Internet Shakespeare Editions

Author: William Shakespeare
Not Peer Reviewed

The Merry Wives of Windsor (Folio 1, 1623)


The Merry Wiues of Windsor.
53
Ford. A Buck-basket?
Fal. Yes: a Buck-basket: ram'd mee in with foule
Shirts and Smockes, Socks, foule Stockings, greasie
Napkins, that (Master Broome) there was the rankest
1760compound of villanous smell, that euer offended no-
strill.
Ford. And how long lay you there?
Fal. Nay, you shall heare (Master Broome) what I
haue sufferd, to bring this woman to euill, for your
1765good: Being thus cram'd in the Basket, a couple of
Fords knaues, his Hindes, were cald forth by their Mi-
stris, to carry mee in the name of foule Cloathes to
Datchet-lane: they tooke me on their shoulders: met
the iealous knaue their Master in the doore; who
1770ask'd them once or twice what they had in their Bas-
ket? I quak'd for feare least the Lunatique Knaue
would haue search'd it: but Fate (ordaining he should
be a Cuckold) held his hand: well, on went hee, for
a search, and away went I for foule Cloathes: But
1775marke the sequell (Master Broome) I suffered the pangs
of three seuerall deaths: First, an intollerable fright,
to be detected with a iealious rotten Bell-weather:
Next to be compass'd like a good Bilbo in the circum-
ference of a Pecke, hilt to point, heele to head. And
1780then to be stopt in like a strong distillation with stink-
ing Cloathes, that fretted in their owne grease:
thinke of that, a man of my Kidney; thinke of that,
that am as subiect to heate as butter; a man of conti-
nuall dissolution, and thaw: it was a miracle to scape
1785suffocation. And in the height of this Bath (when I
was more then halfe stew'd in grease (like a Dutch-
dish) to be throwne into the Thames, and
coold, glowing-hot, in that serge like a Horse-
shoo; thinke of that; hissing hot: thinke of that (Master
1790Broome.)
Ford. In good sadnesse Sir, I am sorry, that for my sake
you haue sufferd all this.
My suite then is desperate: You'll vndertake her no
more?
1795Fal. Master Broome: I will be throwne into Etna,
as I haue beene into Thames, ere I will leaue her thus;
her Husband is this morning gone a Birding: I
haue receiued from her another ambassie of mee-
ting: 'twixt eight and nine is the houre (Master
1800Broome.)
Ford. 'Tis past eight already Sir.
Fal. Is it? I will then addresse mee to my appoint-
ment: Come to mee at your conuenient leisure, and
you shall know how I speede: and the conclusion
1805shall be crowned with your enioying her: adiew: you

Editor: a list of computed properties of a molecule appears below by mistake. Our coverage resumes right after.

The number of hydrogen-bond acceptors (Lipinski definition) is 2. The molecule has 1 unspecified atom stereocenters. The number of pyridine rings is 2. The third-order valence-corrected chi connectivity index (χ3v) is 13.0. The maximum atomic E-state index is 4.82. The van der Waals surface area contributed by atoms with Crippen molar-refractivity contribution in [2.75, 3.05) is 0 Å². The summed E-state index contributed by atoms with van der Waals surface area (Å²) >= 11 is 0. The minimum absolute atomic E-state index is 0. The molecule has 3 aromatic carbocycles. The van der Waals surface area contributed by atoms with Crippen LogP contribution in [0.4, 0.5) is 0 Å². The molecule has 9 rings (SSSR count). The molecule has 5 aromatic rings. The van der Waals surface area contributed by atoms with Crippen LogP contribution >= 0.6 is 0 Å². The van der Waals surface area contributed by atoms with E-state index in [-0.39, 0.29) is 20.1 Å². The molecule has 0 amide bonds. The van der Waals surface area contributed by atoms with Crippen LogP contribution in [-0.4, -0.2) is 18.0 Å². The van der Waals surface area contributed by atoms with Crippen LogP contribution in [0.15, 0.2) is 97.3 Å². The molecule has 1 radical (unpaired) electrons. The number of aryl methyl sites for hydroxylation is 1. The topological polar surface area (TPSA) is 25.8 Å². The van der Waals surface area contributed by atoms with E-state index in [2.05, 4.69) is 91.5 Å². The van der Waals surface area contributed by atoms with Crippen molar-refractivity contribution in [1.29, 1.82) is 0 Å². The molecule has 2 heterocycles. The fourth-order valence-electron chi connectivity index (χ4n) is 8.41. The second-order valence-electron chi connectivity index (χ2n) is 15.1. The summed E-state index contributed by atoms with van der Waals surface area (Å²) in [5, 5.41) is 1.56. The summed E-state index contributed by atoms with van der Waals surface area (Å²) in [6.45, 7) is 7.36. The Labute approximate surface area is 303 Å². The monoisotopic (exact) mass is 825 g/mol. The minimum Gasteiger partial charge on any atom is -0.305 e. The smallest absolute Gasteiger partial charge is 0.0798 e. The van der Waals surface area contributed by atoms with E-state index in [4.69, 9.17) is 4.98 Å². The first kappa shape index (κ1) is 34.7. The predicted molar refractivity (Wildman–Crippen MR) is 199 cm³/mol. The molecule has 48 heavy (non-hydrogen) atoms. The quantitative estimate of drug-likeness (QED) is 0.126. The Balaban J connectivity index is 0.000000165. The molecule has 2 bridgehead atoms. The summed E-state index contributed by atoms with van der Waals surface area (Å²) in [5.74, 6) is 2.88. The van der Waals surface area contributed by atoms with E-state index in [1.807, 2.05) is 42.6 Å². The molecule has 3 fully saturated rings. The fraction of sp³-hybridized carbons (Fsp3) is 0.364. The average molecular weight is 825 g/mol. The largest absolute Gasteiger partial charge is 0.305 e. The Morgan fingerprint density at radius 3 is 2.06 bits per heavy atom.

shall haue her (Master Broome) Master Broome, you shall
cuckold Ford.
Ford. Hum: ha? Is this a vision? Is this a dreame?
doe I sleepe? Master Ford awake, awake Master Ford:
1810ther's a hole made in your best coate (Master Ford:) this
'tis to be married; this 'tis to haue Lynnen, and Buck-
baskets: Well, I will proclaime my selfe what I am:
I will now take the Leacher: hee is at my house: hee
cannot scape me: 'tis impossible hee should: hee can-
1815not creepe into a halfe-penny purse, nor into a Pepper-
Boxe: But least the Diuell that guides him, should
aide him, I will search impossible places: though
what I am, I cannot auoide; yet to be what I would
not, shall not make me tame: If I haue hornes, to make
1820one mad, let the prouerbe goe with me, Ile be horne-
mad.
Exeunt.

Actus Quartus. Scoena Prima.



Enter Mistris Page, Quickly, William, Euans.
Mist. Pag. Is he at M. Fords already think'st thou?
1825Qui. Sure he is by this; or will be presently; but
truely he is very couragious mad, about his throwing
into the water. Mistris Ford desires you to come so-
dainely.
Mist. Pag. Ile be with her by and by: Ile but bring
1830my yong-man here to Schoole: looke where his Master
comes; 'tis a playing day I see: how now Sir Hugh, no
Schoole to day?
Eua. No: Master Slender is let the Boyes leaue to play.
Qui 'Blessing of his heart.
1835Mist. Pag. Sir Hugh, my husband saies my sonne pro-
fits nothing in the world at his Booke: I pray you aske
him some questions in his Accidence.
Eu. Come hither William; hold vp your head; come.
Mist. Pag. Come-on Sirha; hold vp your head; an-
1840swere your Master, be not afraid.
Eua. William, how many Numbers is in Nownes?
Will. Two.
Qui. Truely, I thought there had bin one Number
more, because they say od's-Nownes.
1845Eua. Peace, your tatlings. What is (Faire) William?
Will. Pulcher.
Qu. Powlcats? there are fairer things then Powlcats,
sure.
Eua. You are a very simplicity o'man: I pray you
1850peace. What is (Lapis) William?
Will. A Stone.
Eua. And what is a Stone (William?)
Will. A Peeble.
Eua. No; it is Lapis: I pray you remember in your
1855praine.
Will. Lapis.
Eua. That is a good William: what is he (William) that
do's lend Articles.
Will. Articles are borrowed of the Pronoune; and be
1860thus declined. Singulariter nominatiuo hic hæc, hoc.
Eua. Nominatiuo hig, hag, hog: pray you marke: geni-
tiuo huius: Well: what is your Accusatiue-case?
Will. Accusatiuo hinc.
Eua. I pray you haue your remembrance (childe) Ac-
1865cusatiuo hing, hang, hog.
Qu. Hang-hog, is latten for Bacon, I warrant you.
Eua. Leaue your prables (o'man) What is the Foca-
tiue case (William?)
Will. O, Vocatiuo, O.
1870Eua. Remember William, Focatiue, is caret.
Qu. And that's a good roote.
Eua. O'man, forbeare.
Mist. Pag. Peace.
Eua. What is your Genitiue case plurall (William?)
1875Will. Genitiue case?
Eua. I.
Will. Genitiue horum, harum, horum.
Qu. 'Vengeance of Ginyes case; fie on her; neuer
name her (childe) if she be a whore.
1880Eua. For shame o'man.
Qu. You doe ill to teach the childe such words: hee
teaches him to hic, and to hac; which they'll doe fast
enough of themselues, and to call horum; fie vpon you.
E3
Eua. 'Oman